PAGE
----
The NSW opposition has called on a state MP to resign from politics altogether after secret recordings of him discussing potential developer “dividends” were played at a Sydney corruption inquiry.
Daryl Maguire stood down from the Liberal party on Friday night after fronting an Independent Commission Against Corruption inquiry but will remain in state parliament as an independent.
Acting NSW opposition leader Michael Daley said taking a “small pay cut” and going to the crossbench was “unacceptable”.
Mr Daley called on NSW Premier Gladys Berejiklian to demand Mr Maguire resign from parliament immediately.
Mr Maguire was secretly recorded on several occasions trying to strike a deal in 2016 with then Canterbury City councillor Michael Hawatt, who is at the centre of an ICAC investigation.
The secretly recorded conversations were played during an ICAC hearing on Friday.
Soon after, the Wagga Wagga MP stood down from the Liberal Party and quit his role as parliamentary secretary for counter terrorism, corrections, veterans and the Centenary of ANZAC.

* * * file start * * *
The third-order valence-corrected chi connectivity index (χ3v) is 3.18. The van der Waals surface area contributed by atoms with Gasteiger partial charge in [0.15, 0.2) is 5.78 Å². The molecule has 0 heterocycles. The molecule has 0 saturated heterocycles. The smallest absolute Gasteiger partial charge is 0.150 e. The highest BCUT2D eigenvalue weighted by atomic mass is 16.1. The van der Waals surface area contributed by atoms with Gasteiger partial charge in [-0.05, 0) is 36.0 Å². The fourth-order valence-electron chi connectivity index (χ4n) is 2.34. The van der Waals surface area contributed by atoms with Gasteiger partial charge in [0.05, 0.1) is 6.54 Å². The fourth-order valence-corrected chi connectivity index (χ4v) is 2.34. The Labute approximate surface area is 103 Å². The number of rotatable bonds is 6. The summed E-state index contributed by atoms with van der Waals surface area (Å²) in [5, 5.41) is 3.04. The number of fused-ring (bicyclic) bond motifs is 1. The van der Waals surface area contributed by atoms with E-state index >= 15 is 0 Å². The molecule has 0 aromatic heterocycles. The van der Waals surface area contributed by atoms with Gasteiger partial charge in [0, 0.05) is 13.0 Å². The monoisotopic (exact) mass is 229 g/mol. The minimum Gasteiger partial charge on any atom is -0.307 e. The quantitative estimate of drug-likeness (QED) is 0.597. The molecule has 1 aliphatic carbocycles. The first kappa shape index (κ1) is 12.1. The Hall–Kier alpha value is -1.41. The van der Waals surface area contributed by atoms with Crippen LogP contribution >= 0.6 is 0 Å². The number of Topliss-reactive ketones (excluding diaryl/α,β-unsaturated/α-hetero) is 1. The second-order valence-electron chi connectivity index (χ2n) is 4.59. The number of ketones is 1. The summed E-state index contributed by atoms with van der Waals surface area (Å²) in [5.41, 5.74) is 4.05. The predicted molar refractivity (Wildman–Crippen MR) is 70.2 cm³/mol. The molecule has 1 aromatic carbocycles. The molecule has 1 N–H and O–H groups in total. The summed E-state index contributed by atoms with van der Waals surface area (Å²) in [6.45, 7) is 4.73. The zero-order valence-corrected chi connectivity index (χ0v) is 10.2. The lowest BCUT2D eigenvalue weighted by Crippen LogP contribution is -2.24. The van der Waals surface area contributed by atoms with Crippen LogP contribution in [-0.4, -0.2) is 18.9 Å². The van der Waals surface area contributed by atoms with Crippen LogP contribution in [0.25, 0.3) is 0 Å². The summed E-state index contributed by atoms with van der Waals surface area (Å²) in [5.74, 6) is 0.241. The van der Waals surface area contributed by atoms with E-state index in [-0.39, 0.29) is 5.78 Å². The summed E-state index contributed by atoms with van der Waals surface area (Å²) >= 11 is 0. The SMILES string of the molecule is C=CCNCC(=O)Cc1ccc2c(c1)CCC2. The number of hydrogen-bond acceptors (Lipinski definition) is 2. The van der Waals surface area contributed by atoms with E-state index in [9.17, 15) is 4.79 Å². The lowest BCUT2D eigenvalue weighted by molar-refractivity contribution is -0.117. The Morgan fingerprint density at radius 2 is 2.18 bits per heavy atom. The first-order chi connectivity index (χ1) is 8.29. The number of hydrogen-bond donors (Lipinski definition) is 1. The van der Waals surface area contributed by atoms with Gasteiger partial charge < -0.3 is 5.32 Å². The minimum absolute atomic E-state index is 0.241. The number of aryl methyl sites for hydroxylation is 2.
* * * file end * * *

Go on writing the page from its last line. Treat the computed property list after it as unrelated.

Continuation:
Mr Maguire told the inquiry he’d never done any business with Mr Hawatt and didn’t remember much from their “occasional” meetings.
Moments later, he was heard telling Mr Hawatt he had a client with “mega money” who would be interested in a site in Canterbury which had been approved for 300 units.
He asked the councillor what “margin” he would get from the “quick sale”, worth up to $51 million.
Mr Maguire denied he was an agent for the Chinese developer – Country Garden – but conceded he had “certainly sought to assist” them in purchasing sites in Australia and had become “great friends” with Country Garden’s Australian chief executive.
In another recording, Mr Maguire said he had asked the local government minister’s office to put forward Mr Hawatt on the new Canterbury-Bankstown advisory council.
The corruption watchdog is investigating claims of improper conduct at the now-defunct Canterbury City Council – in particular, the actions of two councillors, Mr Hawatt and Pierre Azzi.
Acting NSW Premier John Barilaro said Mr Maguire had admitted he’d done the wrong thing and was now paying the price for it.